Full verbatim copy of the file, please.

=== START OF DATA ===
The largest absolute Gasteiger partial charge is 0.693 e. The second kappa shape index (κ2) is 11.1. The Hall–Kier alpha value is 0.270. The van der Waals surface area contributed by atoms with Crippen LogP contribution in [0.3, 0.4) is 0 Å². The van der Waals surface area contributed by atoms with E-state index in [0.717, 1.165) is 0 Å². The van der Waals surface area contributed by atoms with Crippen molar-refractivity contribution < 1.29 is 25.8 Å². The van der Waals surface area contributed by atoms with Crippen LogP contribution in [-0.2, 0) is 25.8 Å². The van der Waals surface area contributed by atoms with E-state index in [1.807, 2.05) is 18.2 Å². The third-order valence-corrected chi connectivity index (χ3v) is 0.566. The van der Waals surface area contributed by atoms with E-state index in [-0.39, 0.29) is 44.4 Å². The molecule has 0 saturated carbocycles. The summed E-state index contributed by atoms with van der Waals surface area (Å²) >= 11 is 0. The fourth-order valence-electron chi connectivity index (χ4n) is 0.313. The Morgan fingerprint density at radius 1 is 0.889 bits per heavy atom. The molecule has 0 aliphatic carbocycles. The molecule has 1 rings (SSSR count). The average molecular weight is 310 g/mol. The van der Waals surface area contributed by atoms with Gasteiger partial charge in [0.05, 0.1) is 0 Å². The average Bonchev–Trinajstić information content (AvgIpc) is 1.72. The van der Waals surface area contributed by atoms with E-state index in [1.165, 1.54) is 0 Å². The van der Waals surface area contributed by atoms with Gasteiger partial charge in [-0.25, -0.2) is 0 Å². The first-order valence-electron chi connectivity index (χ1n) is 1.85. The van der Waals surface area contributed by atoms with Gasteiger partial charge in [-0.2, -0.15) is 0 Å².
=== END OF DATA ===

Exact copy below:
The largest absolute Gasteiger partial charge is 0.693 e. The second kappa shape index (κ2) is 11.1. The Hall–Kier alpha value is 0.270. The van der Waals surface area contributed by atoms with Crippen LogP contribution in [0.3, 0.4) is 0 Å². The van der Waals surface area contributed by atoms with E-state index in [0.717, 1.165) is 0 Å². The van der Waals surface area contributed by atoms with Crippen molar-refractivity contribution < 1.29 is 25.8 Å². The van der Waals surface area contributed by atoms with Crippen LogP contribution in [-0.2, 0) is 25.8 Å². The van der Waals surface area contributed by atoms with E-state index in [1.807, 2.05) is 18.2 Å². The third-order valence-corrected chi connectivity index (χ3v) is 0.566. The van der Waals surface area contributed by atoms with E-state index in [-0.39, 0.29) is 44.4 Å². The molecule has 0 saturated carbocycles. The summed E-state index contributed by atoms with van der Waals surface area (Å²) >= 11 is 0. The fourth-order valence-electron chi connectivity index (χ4n) is 0.313. The Morgan fingerprint density at radius 1 is 0.889 bits per heavy atom. The molecule has 0 aliphatic carbocycles. The molecule has 1 rings (SSSR count). The average molecular weight is 310 g/mol. The van der Waals surface area contributed by atoms with Gasteiger partial charge in [0.05, 0.1) is 0 Å². The average Bonchev–Trinajstić information content (AvgIpc) is 1.72. The van der Waals surface area contributed by atoms with E-state index in [1.165, 1.54) is 0 Å². The van der Waals surface area contributed by atoms with Gasteiger partial charge in [-0.25, -0.2) is 0 Å². The first-order valence-electron chi connectivity index (χ1n) is 1.85. The van der Waals surface area contributed by atoms with Gasteiger partial charge in [-0.2, -0.15) is 0 Å².